cd /dev
mkdir input
mknod -m 660 psaux c 10 1
cd input
mknod -m 660 mice c 13 63
mknod -m 660 event0 c 13 64

Open in new window

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sidwelleAuthor Commented:
are you using some kind of mdev or software the like that propagates your /dev filesystem?
No. All software is what was loaded via the CentOS package manager.

Is there a file called /dev/mouse0 or /dev/input1, resp. /dev/mice on your system?
/dev/mouse0: Yes
/dev/mice:      Yes
/dev/input1     No.

Made the changes and restarted system, still no mouse.

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agriesserCommented:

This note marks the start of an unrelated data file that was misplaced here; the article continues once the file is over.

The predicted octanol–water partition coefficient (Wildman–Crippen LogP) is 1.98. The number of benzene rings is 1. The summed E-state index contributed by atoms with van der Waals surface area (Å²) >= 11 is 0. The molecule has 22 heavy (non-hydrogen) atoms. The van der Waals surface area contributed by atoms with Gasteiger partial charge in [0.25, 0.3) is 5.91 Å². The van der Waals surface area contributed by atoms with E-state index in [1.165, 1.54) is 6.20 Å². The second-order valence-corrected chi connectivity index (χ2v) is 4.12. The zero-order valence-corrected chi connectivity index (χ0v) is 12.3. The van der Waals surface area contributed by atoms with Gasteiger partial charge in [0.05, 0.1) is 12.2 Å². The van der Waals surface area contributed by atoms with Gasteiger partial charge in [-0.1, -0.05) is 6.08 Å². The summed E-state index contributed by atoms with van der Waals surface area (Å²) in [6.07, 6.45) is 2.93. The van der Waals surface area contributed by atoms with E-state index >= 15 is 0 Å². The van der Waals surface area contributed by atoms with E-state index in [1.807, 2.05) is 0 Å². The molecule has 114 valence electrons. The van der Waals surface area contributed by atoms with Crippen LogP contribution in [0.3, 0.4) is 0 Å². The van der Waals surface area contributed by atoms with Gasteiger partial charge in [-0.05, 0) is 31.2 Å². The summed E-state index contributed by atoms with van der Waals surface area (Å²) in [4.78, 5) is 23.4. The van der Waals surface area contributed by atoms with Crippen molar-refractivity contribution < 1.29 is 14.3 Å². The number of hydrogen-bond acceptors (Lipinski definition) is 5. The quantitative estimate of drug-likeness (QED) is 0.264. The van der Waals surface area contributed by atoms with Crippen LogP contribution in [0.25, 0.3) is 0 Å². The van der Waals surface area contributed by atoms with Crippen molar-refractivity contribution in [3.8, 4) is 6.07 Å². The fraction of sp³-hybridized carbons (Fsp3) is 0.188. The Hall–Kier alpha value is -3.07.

Hmm... The "mice" device node should be in the subdirectory "input", that's what your X server is looking for.
After you rebooted your system, were the newly created device nodes still present?

You don't need to restart your system after creating the device nodes, because I guess they disappeared again after reboot, but if there's a /dev/mice file on your system, try to use this xorg.conf.
xorg.conf.txt
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sidwelleAuthor Commented:
Very Cool, I now have mouse again.    Few last questions ...

The 'Package manager' now has a popup stating the two updates are available:
1. Updated Kernel
2. Updated SAMBA

Should I stay away from updates from now on ?
I am assuming that it was the 'resolving of dependencies' that caused the problem in the first place.

I still see some errors, On shutdown: '... console mouse down failed ...'
and on boot-up '... console mouse /dev/input ... not found ...'